Since we have five possible letter grades available, we could loop over those grades and search for the one that one applies to the grade we are looking at at the moment. As soon as we can see that we have the right grade assigned, we can bail out of this second loop and print out the answer. But, how can we know we have found the right letter grade.

Lets set up an integer variable called minGrade and set it to the lowest grade that will earn the first letter in our letter grade array.

Anything equal to or above a 90 will get an A.

Now we loop over the five letter grades, using the counter j to track which letter we are examining. If the grade we are checking is bigger than (or equal to) the minimum grade, we have found our letter grade and we can stop looking. The if statement checks this, and uses the break statement to bail out of the inner loop.

If the grade we are examining is less than the current minimum grade value, we have not found the right letter grade yet, so we need to move on to the next letter in the letter array. For this next letter, the minimum grade is 10 points lower than it was for the last letter, so we decrease our ‘’‘minGrade’‘’ variable by 10 and let the loop try again.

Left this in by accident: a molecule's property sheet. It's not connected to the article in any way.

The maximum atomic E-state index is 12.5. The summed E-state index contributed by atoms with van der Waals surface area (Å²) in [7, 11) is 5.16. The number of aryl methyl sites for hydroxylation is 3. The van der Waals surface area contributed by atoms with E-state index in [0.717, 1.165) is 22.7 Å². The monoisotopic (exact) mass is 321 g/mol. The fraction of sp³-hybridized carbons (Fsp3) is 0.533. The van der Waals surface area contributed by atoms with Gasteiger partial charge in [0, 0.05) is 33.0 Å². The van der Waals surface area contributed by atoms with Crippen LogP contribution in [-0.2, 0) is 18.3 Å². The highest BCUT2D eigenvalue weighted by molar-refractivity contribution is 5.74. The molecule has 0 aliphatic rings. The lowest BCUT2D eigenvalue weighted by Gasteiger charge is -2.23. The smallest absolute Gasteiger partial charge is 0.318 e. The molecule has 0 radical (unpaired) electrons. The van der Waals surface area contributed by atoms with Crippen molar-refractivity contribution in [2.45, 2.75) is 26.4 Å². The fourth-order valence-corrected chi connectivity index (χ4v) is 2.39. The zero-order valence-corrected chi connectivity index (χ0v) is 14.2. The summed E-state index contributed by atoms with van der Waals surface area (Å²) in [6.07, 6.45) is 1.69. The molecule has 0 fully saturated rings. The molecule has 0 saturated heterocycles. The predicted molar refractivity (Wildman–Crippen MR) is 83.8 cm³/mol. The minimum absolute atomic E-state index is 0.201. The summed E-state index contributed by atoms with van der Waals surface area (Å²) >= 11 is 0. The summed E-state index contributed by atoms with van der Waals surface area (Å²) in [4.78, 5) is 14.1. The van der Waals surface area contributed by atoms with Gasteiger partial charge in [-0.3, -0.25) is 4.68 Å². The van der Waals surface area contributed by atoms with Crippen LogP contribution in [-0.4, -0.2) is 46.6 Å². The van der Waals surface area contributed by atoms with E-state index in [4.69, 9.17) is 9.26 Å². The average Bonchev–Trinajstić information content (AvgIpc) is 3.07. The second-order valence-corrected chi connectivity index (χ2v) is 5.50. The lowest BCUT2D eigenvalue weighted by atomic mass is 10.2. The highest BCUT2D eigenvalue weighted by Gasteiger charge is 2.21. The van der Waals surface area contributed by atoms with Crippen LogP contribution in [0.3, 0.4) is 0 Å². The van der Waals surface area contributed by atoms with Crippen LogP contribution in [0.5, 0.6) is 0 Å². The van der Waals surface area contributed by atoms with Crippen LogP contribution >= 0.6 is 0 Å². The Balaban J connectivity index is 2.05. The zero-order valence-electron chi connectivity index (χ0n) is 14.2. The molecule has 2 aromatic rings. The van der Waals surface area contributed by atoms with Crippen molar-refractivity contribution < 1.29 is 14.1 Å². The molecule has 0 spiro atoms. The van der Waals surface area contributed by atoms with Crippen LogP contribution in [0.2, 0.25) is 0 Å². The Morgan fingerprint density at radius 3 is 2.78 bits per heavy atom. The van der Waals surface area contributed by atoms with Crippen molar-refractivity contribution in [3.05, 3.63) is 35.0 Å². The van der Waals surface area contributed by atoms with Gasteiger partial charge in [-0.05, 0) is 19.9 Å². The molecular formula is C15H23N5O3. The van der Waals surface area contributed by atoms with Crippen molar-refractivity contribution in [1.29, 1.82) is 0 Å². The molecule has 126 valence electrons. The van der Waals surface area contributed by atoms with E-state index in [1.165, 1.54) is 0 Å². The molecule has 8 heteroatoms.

You need to think about what happens if the number grade really gets an F. Is the logic of this code working right? On the last pass through the inner loop, what value does minGrade have? Is 50 really the lowest number grade that gets an F? Actually, no - any number grade we have left when we reach this last pass gets an F. The variable thisGrade will probably still be lower than the ‘’‘minGrade’‘’ value, but all that means is that we will not break out of this loop on the ‘’if-statement’‘. But, since we are on the last pass, we will exit the loop anyway with thisLetter set to an F just like we want.

### This is too complicated!¶

Well, I admit that thinking this logic up might not come naturally to you until you have fought through a few situations like this. What is important here is that you see how the loops work and can walk your way through the code and figure out what is happening.

Note

You learn a lot about programming by studying other people’s code. There is a huge amount of code available on the Internet, and when you want to figure out how to do something, use your best friend; Google to find example code!

If you like, you can always rewrite this to use the nested if-statements we used earlier to figure out the letter grades - eliminating the inner loop and array of letter grades in the process. Which way is better? You get to decide as long as both work!